CMI Explains: Vaccine Passports
What are vaccine passports?
On a basic level, vaccine passports would enable those who have been vaccinated to have more freedom to travel or engage in activities which have a high COVID risk associated with them. Different forms of these passports have already been discussed, such as ones for international travel, or, on a more local level, requirements for entry into places such as pubs and restaurants.
Even without formal passports, private businesses are already beginning to show signs of requiring vaccination. A survey conducted by Manpower, a recruitment agency, found that 20% of employers had plans to require the vaccine for some employees, and another 14% were considering doing the same. A prime example of this is care homes, supported by the chair of Care Forum Wales, Mario Kreft, who said ‘It is clearly sensible that care homes should be allowed to refuse to recruit anybody who has not been vaccinated’. There is also the potential for these requirements to stem from consumer demand, with consumers insisting on employees being vaccinated, particularly in the hospitality industry, where risk of transmission is high. Therefore, the introduction of vaccine passports would essentially be a legal extension of requirements already being implemented by the private sector.
This is not a new concept: proof of vaccination against yellow fever is required in many countries for foreign tourists. Implementation of vaccine passports has already begun in Israel, known as a ‘Green Pass’, and countries such as Denmark, Iceland and Estonia are currently developing vaccine passports for international travel. There is support for these vaccine passports amongst the UK population: according to YouGov, 65% of British people say that they would support vaccine passports.
What are the benefits of vaccine passports?
The marginal social benefits of getting a vaccine are high, with an estimated requirement of between 50-80% of the population needing to be vaccinated against COVID-19 to ensure that herd immunity is developed and the risk of another wave is minimised. It is also vital for those who may be unable to receive a vaccine, such as those who are immune-compromised, and are therefore relying on uptake by others. Both doses of the Pfizer/BioNTech vaccine cuts asymptomatic cases by nearly 90%, which is crucial for the prevention of spread of the virus.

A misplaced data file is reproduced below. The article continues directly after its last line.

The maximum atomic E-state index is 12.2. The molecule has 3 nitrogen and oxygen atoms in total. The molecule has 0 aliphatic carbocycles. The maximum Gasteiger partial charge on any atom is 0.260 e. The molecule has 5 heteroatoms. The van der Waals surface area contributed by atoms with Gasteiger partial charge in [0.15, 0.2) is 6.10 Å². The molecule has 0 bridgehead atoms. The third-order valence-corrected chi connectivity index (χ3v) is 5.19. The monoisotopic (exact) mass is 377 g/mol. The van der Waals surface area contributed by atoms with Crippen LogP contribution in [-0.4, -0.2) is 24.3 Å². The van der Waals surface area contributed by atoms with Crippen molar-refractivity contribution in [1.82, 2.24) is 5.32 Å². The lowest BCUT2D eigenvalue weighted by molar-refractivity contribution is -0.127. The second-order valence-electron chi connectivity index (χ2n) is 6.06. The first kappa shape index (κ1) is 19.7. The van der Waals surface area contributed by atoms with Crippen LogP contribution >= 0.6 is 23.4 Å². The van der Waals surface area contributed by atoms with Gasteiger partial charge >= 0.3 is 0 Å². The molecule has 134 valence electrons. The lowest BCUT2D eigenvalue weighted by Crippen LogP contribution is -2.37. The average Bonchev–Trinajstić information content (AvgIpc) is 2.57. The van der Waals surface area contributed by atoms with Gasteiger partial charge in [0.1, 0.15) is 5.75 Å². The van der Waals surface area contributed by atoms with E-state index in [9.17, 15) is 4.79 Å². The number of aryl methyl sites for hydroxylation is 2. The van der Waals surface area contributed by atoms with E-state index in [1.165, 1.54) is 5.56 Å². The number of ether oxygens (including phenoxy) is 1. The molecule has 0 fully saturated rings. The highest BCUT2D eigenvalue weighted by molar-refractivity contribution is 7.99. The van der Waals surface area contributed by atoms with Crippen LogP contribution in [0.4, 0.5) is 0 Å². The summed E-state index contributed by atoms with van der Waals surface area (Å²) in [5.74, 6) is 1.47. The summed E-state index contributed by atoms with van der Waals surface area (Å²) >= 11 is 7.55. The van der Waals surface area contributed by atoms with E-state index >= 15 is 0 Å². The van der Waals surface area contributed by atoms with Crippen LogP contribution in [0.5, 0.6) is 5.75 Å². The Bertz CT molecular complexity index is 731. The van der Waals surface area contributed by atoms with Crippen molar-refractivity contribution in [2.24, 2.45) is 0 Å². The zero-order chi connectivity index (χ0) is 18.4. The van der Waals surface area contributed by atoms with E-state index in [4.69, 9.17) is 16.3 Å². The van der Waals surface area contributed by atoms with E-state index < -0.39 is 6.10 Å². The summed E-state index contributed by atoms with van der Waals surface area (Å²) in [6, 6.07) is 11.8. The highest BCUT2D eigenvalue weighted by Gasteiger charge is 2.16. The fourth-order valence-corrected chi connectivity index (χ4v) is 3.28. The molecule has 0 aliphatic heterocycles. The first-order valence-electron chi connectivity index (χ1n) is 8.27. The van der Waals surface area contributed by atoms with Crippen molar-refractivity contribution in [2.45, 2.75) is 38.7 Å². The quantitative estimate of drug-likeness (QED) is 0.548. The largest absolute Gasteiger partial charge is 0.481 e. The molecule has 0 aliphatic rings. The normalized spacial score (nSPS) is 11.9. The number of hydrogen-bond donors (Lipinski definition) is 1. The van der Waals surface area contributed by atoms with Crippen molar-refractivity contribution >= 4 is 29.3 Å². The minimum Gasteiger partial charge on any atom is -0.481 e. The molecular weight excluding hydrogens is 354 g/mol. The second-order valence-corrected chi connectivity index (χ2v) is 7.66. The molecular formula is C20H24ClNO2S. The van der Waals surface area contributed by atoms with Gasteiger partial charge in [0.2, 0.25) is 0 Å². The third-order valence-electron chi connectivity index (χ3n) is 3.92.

Reasons for choosing not to receive the vaccine are broad, but lack of trust in science is common, with many citing the speed at which the COVID-19 vaccines were produced a significant concern, suggesting that there is the potential for side effects which are not yet fully known. However, others may not be making a conscious decision to refuse the vaccine, but instead be subject to procrastination and status quo bias, where they prefer things to stay as they are. Therefore, vaccine passports act as strong incentives for those initially less likely to get the vaccine, increasing the uptake and therefore the rate at which we are able to return to normal life. This is particularly important for the travel and tourism sectors, which have been deeply impacted by the pandemic. The passports could also lead to changes in social norms through emphasising the societal expectation that an individual should be vaccinated.
What are the costs of vaccine passports?
A common argument against vaccine passports is that they lead to discrimination. Globally, imposing requirements for vaccine passports will prevent citizens from countries with slower vaccination programmes, often poorer countries, from being able to travel. Indeed, it is estimated that in poorer countries, the vaccination programme could not be completed until 2023 or 2024. Additionally, most countries have taken the approach of vaccinating those at high risk first, predominantly old people, leaving younger people unable to travel. It is therefore unfair to implement passports which will impact those who are willing to receive the vaccine but have not yet had the chance to receive it. Uptake rates also vary for different ethnicities and religions, which suggests that vaccine passports would have an unequal impact on different ethnic groups.
Furthermore, there are issues associated with the implementation of the passports. Digital passports, such as through an app, would result in those without a smartphone being excluded, even if they have received the vaccine. These passports also have the potential to create a black market within the UK, as has been seen in Israel, with forged passports and vaccination certificates already being sold on the dark web for around $150. There are also concerns surrounding privacy, and the move down a ‘slippery slope’ where private health information is increasingly required by organisations for employment or entry purposes.
Additionally, how useful will the passports really be? A survey conducted in Israel found that 31% of respondents said the Green Pass would persuade them to get the vaccine, compared to 41% who said it would not change their decision. Realistically, the introduction of vaccine passports would influence those undecided about the vaccines, but is unlikely to change the mind of those who were firm in their decision. In the long run, once the majority has been vaccinated and herd immunity achieved, the passports would no longer be necessary. Therefore, there would be large costs in implementation for potential short-term gain.